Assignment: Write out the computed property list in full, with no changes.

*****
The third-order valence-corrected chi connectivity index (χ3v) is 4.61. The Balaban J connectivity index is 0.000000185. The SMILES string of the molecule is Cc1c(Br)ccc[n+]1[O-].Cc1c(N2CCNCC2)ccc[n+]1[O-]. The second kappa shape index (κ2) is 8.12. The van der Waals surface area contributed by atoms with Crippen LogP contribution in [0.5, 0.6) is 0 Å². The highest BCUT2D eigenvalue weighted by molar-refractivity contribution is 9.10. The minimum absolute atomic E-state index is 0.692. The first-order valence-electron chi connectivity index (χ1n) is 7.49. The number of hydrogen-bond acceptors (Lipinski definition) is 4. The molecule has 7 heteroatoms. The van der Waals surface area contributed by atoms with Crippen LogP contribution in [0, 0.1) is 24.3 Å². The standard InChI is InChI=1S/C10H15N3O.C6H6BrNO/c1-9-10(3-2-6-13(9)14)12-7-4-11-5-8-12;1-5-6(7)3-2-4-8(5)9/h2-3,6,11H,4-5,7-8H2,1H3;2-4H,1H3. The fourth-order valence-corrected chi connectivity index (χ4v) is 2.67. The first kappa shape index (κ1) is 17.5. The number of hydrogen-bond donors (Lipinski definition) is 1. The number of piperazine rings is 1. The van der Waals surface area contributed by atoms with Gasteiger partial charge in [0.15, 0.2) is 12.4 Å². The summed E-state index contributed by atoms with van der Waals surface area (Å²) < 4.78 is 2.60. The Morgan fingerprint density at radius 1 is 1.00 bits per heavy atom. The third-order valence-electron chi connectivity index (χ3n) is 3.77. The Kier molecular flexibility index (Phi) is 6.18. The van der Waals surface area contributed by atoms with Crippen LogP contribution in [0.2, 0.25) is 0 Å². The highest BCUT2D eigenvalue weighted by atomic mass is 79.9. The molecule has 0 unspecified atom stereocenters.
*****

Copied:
The third-order valence-corrected chi connectivity index (χ3v) is 4.61. The Balaban J connectivity index is 0.000000185. The SMILES string of the molecule is Cc1c(Br)ccc[n+]1[O-].Cc1c(N2CCNCC2)ccc[n+]1[O-]. The second kappa shape index (κ2) is 8.12. The van der Waals surface area contributed by atoms with Crippen LogP contribution in [0.5, 0.6) is 0 Å². The highest BCUT2D eigenvalue weighted by molar-refractivity contribution is 9.10. The minimum absolute atomic E-state index is 0.692. The first-order valence-electron chi connectivity index (χ1n) is 7.49. The number of hydrogen-bond acceptors (Lipinski definition) is 4. The molecule has 7 heteroatoms. The van der Waals surface area contributed by atoms with Crippen LogP contribution in [0, 0.1) is 24.3 Å². The standard InChI is InChI=1S/C10H15N3O.C6H6BrNO/c1-9-10(3-2-6-13(9)14)12-7-4-11-5-8-12;1-5-6(7)3-2-4-8(5)9/h2-3,6,11H,4-5,7-8H2,1H3;2-4H,1H3. The fourth-order valence-corrected chi connectivity index (χ4v) is 2.67. The first kappa shape index (κ1) is 17.5. The number of hydrogen-bond donors (Lipinski definition) is 1. The number of piperazine rings is 1. The van der Waals surface area contributed by atoms with Gasteiger partial charge in [0.15, 0.2) is 12.4 Å². The summed E-state index contributed by atoms with van der Waals surface area (Å²) < 4.78 is 2.60. The Morgan fingerprint density at radius 1 is 1.00 bits per heavy atom. The third-order valence-electron chi connectivity index (χ3n) is 3.77. The Kier molecular flexibility index (Phi) is 6.18. The van der Waals surface area contributed by atoms with Crippen LogP contribution in [0.2, 0.25) is 0 Å². The highest BCUT2D eigenvalue weighted by atomic mass is 79.9. The molecule has 0 unspecified atom stereocenters.